Like an Escher drawing hanging in a student’s dorm room, the stock market has begun to look rational and irrational simultaneously. Nowhere is that more obvious than in the
The tech-heavy index has gained 18% this year, after practically ignoring the explosion of Covid-19 cases in places like Florida and Texas. It ended the week with three consecutive highs, and for good reason: The index is composed of the kinds of companies that can not only survive, but thrive, in a world where going about your normal, everyday business could get you sick.
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Yet there comes a point when even the soundest argument starts to sound specious, even to those making it, and that seems to be what is happening now. Deutsche Bank analyst Jeriel Ong went on record with his worries about
(ticker: AAPL) rally, yet left his Buy rating intact and raised his price target to $400 from $380. Others warn that the big tech stocks are getting expensive and crowded, yet see no alternative when future economic growth—and corporate profits—could be impaired. “I compare the current environment to the Twilight Zone,” says Ed Yardeni of Yardeni Research. “There are so many possible ways this could go.”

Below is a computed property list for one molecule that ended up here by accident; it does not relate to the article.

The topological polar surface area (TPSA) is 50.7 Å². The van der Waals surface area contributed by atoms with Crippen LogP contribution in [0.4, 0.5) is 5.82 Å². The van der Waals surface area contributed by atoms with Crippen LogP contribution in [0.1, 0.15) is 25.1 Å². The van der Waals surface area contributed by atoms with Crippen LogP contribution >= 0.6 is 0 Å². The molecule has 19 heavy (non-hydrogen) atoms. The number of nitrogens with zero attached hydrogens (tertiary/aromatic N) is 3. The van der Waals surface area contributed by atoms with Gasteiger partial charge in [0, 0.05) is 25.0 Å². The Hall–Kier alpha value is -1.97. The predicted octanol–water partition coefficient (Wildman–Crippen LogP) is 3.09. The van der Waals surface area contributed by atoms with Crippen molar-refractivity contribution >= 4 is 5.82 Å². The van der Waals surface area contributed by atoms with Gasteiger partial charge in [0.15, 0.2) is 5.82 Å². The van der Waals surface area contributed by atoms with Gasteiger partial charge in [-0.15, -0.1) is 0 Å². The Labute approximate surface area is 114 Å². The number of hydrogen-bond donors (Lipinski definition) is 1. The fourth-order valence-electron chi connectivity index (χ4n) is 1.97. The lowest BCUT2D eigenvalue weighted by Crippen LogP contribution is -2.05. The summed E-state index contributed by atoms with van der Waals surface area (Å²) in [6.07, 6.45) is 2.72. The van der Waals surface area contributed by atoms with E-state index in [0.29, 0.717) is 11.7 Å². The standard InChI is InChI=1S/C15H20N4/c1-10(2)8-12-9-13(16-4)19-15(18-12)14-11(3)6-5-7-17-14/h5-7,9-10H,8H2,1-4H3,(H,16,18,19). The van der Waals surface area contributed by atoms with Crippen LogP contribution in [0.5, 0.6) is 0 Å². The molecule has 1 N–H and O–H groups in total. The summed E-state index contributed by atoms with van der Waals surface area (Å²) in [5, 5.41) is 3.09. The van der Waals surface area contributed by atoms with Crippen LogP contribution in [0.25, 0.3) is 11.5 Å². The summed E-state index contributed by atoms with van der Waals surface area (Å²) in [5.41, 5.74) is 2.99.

For now, though, it seems to only go up—and there may be more to this than fundamental strength. Chris Harvey, U.S. equity strategist at Wells Fargo Securities, notes that when the
Russell 1000 Growth indexwas rebalanced on June 26, the combined share of Apple,
(AMZN) rose from 25.3% of the index to 28.6%. Just getting to an index weight required a lot of buying—and most active mutual-fund managers were underweight. With those stocks among the year’s best performers, it meant managers would underperform the growth index by even more unless they started buying.
While the shift toward the biggest techs is most pronounced in the Russell 1000, most indexes are seeing the same. At Thursday’s close, technology made up 28% of the
up from 21.5% on Nov. 8, 2016, when the Real Estate sector debuted. The Communications Services sector, which includes
(NFLX), has increased to 11.1% from 2.5%.
Economically sensitive sectors have stayed about the same, and are largely immaterial—materials, utilities, and real estate have 2.5%, 3%, and 2.8% weightings, respectively—or seen their shares decline. Energy has fallen from a 7.2% weighting to 2.5%, while Financials have dipped to 9.7% from 13.4%.
A friend wondered only half-jokingly how long it would take for the
SPDR S&P 500
exchange-traded fund (SPY) to have the same weightings as the
ETF (QQQ), which tracks the Nasdaq 100. But it is also clear how reliant the market is on the tech stocks in the Nasdaq for further gains—and how that could lead to future losses. “It’s a conundrum for investors, who know they are in the same trade together,” says Nordea strategist Sebastien Galy.